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Author: fearandtrembling Two stars, 250 posts Old School Fool Add to my Favorite Fools Ignore this person (you won't see their posts anymore) Number: of 120  
Subject: irrational exuberance Date: 10/27/2005 5:56 PM
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MF is a respectable servise, but they would often fall in love with some average or moderately expensive stock because they liked the management or they thought they could predict the macroeconomic trend, so I don't automatically buy everything they suggest.

My main concern here is that the bullish case rests on two assumptions:
1. They are the first in the game, therefore they have an edge over the competition.
2. There is a global trend of real estate agents moving online.
While they may well be right about it, and the stock COULD be a many-bagger, let me suggest that these assuptions are not unassailable.
1. Creating a good real estate portal is MUCH easier than creating a good search engine, so Housevalues is not standing apart like Google. And competition is already there. There is Yahoo real estate, there are dozens of sites like realtor.com, there are real estate sections in newspapers (now available online), etc. The absence of a meaningful threat today could simply indicate the tepid demand for the service, rather than Housevalues' competetive advantage. WHEN/IF the segment becomes lucrative, any of the existing listings can decide spend some $$$ on online advertising in an effort to become Number 1.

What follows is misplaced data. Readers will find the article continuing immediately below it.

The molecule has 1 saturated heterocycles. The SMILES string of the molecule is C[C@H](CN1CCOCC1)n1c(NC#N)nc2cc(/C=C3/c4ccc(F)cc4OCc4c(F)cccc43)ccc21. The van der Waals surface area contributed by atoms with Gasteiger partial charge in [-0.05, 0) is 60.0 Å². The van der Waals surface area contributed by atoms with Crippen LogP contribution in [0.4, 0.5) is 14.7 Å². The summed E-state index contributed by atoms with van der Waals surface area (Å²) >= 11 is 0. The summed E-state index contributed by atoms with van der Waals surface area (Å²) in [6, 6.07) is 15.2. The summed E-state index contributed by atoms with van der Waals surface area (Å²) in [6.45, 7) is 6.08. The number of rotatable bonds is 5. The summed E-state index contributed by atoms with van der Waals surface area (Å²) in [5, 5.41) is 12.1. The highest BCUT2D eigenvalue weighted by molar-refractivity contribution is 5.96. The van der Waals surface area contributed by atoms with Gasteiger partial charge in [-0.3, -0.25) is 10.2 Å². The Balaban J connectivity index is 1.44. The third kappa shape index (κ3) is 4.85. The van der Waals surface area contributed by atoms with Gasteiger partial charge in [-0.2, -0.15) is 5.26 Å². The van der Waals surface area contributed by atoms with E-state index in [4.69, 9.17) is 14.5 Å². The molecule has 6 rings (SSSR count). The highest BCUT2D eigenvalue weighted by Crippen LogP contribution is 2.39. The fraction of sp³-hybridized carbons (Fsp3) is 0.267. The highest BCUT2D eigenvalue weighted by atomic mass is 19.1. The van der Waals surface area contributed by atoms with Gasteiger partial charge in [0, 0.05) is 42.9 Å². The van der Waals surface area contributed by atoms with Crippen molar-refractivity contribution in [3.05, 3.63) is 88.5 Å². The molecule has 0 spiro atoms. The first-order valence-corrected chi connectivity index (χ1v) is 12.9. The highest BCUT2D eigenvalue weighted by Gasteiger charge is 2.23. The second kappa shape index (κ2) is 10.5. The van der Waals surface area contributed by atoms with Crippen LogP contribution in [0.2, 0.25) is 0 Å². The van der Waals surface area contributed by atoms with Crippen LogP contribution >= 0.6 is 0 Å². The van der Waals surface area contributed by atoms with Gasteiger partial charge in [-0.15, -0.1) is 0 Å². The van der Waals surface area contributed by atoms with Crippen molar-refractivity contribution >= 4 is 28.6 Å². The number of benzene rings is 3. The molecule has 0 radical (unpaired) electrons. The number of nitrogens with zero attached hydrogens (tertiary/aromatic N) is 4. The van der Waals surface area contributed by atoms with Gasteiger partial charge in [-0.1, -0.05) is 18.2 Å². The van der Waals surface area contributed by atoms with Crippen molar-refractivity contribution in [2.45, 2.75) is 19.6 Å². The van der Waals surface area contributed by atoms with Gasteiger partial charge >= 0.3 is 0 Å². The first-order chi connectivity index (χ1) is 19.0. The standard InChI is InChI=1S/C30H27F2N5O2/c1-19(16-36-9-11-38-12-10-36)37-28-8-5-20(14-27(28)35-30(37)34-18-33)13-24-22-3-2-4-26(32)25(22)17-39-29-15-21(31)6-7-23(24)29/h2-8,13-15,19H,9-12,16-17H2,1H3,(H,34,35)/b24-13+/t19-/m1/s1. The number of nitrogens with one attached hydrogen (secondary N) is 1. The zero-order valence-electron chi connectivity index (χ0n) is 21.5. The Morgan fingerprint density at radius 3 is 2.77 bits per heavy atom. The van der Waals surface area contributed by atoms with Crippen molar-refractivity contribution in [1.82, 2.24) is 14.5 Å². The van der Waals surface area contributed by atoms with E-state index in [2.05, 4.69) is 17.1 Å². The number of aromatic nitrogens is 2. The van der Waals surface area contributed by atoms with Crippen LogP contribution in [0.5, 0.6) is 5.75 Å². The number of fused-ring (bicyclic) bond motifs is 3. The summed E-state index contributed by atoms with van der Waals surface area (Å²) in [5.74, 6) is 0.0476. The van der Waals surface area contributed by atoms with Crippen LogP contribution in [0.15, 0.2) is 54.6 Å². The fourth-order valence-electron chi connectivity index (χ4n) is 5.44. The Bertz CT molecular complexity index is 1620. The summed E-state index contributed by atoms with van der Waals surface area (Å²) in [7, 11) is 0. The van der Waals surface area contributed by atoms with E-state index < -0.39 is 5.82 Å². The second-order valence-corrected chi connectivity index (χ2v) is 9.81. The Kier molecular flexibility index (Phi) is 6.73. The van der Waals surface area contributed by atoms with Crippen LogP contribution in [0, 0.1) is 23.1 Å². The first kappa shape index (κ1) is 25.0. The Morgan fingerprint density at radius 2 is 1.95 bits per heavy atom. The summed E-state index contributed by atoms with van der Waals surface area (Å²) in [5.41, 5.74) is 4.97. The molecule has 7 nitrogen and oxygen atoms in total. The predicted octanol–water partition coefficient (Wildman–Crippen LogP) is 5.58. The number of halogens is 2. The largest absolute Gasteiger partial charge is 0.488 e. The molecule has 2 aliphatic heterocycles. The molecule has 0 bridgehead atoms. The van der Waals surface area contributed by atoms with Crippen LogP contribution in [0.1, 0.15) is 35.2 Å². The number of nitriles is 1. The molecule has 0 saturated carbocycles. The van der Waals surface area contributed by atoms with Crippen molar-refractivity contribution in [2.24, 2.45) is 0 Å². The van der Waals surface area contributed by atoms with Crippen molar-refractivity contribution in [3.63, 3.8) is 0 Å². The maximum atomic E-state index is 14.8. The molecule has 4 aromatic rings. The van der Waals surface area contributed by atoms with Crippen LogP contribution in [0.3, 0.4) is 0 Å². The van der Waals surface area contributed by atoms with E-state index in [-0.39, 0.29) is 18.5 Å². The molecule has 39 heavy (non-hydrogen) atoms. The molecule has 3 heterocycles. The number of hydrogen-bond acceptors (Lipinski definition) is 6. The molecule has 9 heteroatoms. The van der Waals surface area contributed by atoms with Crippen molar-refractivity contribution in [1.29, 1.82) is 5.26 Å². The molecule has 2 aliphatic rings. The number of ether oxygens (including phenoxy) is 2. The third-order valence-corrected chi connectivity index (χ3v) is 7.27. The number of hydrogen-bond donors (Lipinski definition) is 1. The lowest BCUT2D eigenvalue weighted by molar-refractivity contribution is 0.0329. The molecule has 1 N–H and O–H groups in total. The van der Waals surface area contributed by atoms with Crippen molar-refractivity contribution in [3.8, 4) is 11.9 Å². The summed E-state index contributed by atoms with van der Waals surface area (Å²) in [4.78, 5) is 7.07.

2. It's a mistake to think that real estate agents are that much interested in selling online. The reason is very simple: the customer who buys online is the type of customer that all sales agents hate (go to Delta and Northwest message boards and ask people what they think about Orbitz). Competing with other sales agents in offering the best value to the customer is not the sales agent's idea of doing business. He prefers to deal with clients on a personal basis, using bait-and-switch magazine ads to get people to walk into his office, and then suggesting "this one special house", smiling pleasantly and looking good and comfortable in his business suit and tie. This pattern is not going to die easily, and I would suggest that the 7%/month agent churn may indicate the agents' frustration at the quality of customers they get online.

I am going to skip that one hidden gem for now. Maybe if the housing bubble bursts, the agents will get really desperate and will be paying for whatever advertizing channel they can get. Until then, I don't want to bet on 30% growth assumptions.

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